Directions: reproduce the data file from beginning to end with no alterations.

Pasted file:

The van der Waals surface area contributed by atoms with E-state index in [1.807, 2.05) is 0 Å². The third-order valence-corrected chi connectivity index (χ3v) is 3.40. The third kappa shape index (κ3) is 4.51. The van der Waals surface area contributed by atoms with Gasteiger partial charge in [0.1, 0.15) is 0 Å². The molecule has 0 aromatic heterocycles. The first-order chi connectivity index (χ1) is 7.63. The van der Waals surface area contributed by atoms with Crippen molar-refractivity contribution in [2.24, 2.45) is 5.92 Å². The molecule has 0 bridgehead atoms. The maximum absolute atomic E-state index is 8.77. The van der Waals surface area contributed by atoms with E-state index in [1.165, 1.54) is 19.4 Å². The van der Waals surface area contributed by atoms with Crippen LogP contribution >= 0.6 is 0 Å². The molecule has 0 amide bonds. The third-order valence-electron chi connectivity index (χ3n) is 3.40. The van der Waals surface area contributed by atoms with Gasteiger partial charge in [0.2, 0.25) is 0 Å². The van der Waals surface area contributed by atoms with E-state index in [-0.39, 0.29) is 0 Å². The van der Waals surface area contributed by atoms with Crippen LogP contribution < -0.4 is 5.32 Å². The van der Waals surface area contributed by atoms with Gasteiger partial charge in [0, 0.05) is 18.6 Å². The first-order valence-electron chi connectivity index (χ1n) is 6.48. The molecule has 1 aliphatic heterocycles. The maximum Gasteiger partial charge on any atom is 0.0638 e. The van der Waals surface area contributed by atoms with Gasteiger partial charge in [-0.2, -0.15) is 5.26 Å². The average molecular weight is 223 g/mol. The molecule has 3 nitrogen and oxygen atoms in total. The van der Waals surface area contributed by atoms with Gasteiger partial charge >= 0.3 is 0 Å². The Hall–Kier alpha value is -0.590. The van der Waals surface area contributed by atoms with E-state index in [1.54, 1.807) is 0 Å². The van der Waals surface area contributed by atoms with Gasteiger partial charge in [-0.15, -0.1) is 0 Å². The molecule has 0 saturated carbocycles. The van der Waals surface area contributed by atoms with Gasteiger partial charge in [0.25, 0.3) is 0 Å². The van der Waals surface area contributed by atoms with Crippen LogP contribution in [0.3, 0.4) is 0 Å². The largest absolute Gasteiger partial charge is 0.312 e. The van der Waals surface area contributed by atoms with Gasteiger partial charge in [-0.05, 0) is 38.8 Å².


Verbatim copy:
The van der Waals surface area contributed by atoms with E-state index in [1.807, 2.05) is 0 Å². The third-order valence-corrected chi connectivity index (χ3v) is 3.40. The third kappa shape index (κ3) is 4.51. The van der Waals surface area contributed by atoms with Gasteiger partial charge in [0.1, 0.15) is 0 Å². The molecule has 0 aromatic heterocycles. The first-order chi connectivity index (χ1) is 7.63. The van der Waals surface area contributed by atoms with Crippen molar-refractivity contribution in [2.24, 2.45) is 5.92 Å². The molecule has 0 bridgehead atoms. The maximum absolute atomic E-state index is 8.77. The van der Waals surface area contributed by atoms with E-state index in [1.165, 1.54) is 19.4 Å². The van der Waals surface area contributed by atoms with Crippen LogP contribution >= 0.6 is 0 Å². The molecule has 0 amide bonds. The third-order valence-electron chi connectivity index (χ3n) is 3.40. The van der Waals surface area contributed by atoms with Gasteiger partial charge in [0.2, 0.25) is 0 Å². The van der Waals surface area contributed by atoms with E-state index in [-0.39, 0.29) is 0 Å². The van der Waals surface area contributed by atoms with Crippen LogP contribution < -0.4 is 5.32 Å². The van der Waals surface area contributed by atoms with Gasteiger partial charge in [0, 0.05) is 18.6 Å². The first-order valence-electron chi connectivity index (χ1n) is 6.48. The molecule has 1 aliphatic heterocycles. The maximum Gasteiger partial charge on any atom is 0.0638 e. The van der Waals surface area contributed by atoms with Gasteiger partial charge in [-0.2, -0.15) is 5.26 Å². The average molecular weight is 223 g/mol. The molecule has 3 nitrogen and oxygen atoms in total. The van der Waals surface area contributed by atoms with Gasteiger partial charge >= 0.3 is 0 Å². The Hall–Kier alpha value is -0.590. The van der Waals surface area contributed by atoms with E-state index in [1.54, 1.807) is 0 Å². The van der Waals surface area contributed by atoms with Gasteiger partial charge in [-0.15, -0.1) is 0 Å². The molecule has 0 saturated carbocycles. The van der Waals surface area contributed by atoms with Gasteiger partial charge in [0.25, 0.3) is 0 Å². The van der Waals surface area contributed by atoms with Crippen LogP contribution in [0.3, 0.4) is 0 Å². The largest absolute Gasteiger partial charge is 0.312 e. The van der Waals surface area contributed by atoms with Gasteiger partial charge in [-0.05, 0) is 38.8 Å².